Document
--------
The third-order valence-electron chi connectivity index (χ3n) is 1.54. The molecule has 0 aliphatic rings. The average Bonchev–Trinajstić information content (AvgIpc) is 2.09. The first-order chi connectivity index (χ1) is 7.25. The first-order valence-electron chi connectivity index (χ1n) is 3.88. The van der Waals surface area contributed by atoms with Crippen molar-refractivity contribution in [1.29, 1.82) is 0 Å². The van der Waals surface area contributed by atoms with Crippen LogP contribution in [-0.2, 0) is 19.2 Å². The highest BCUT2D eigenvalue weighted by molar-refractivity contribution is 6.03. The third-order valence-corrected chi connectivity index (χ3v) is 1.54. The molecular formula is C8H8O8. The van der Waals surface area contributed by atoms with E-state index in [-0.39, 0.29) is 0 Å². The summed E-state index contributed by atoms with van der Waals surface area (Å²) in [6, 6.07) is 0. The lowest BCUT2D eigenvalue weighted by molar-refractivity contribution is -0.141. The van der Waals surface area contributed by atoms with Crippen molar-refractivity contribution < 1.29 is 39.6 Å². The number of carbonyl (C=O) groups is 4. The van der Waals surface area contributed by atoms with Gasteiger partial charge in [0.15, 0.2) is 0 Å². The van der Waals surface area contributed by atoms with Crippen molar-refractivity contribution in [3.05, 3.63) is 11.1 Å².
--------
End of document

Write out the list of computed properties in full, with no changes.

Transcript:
The third-order valence-electron chi connectivity index (χ3n) is 1.54. The molecule has 0 aliphatic rings. The average Bonchev–Trinajstić information content (AvgIpc) is 2.09. The first-order chi connectivity index (χ1) is 7.25. The first-order valence-electron chi connectivity index (χ1n) is 3.88. The van der Waals surface area contributed by atoms with Crippen molar-refractivity contribution in [1.29, 1.82) is 0 Å². The van der Waals surface area contributed by atoms with Crippen LogP contribution in [-0.2, 0) is 19.2 Å². The highest BCUT2D eigenvalue weighted by molar-refractivity contribution is 6.03. The third-order valence-corrected chi connectivity index (χ3v) is 1.54. The molecular formula is C8H8O8. The van der Waals surface area contributed by atoms with E-state index in [-0.39, 0.29) is 0 Å². The summed E-state index contributed by atoms with van der Waals surface area (Å²) in [6, 6.07) is 0. The lowest BCUT2D eigenvalue weighted by molar-refractivity contribution is -0.141. The van der Waals surface area contributed by atoms with Crippen molar-refractivity contribution < 1.29 is 39.6 Å². The number of carbonyl (C=O) groups is 4. The van der Waals surface area contributed by atoms with Gasteiger partial charge in [0.15, 0.2) is 0 Å². The van der Waals surface area contributed by atoms with Crippen molar-refractivity contribution in [3.05, 3.63) is 11.1 Å².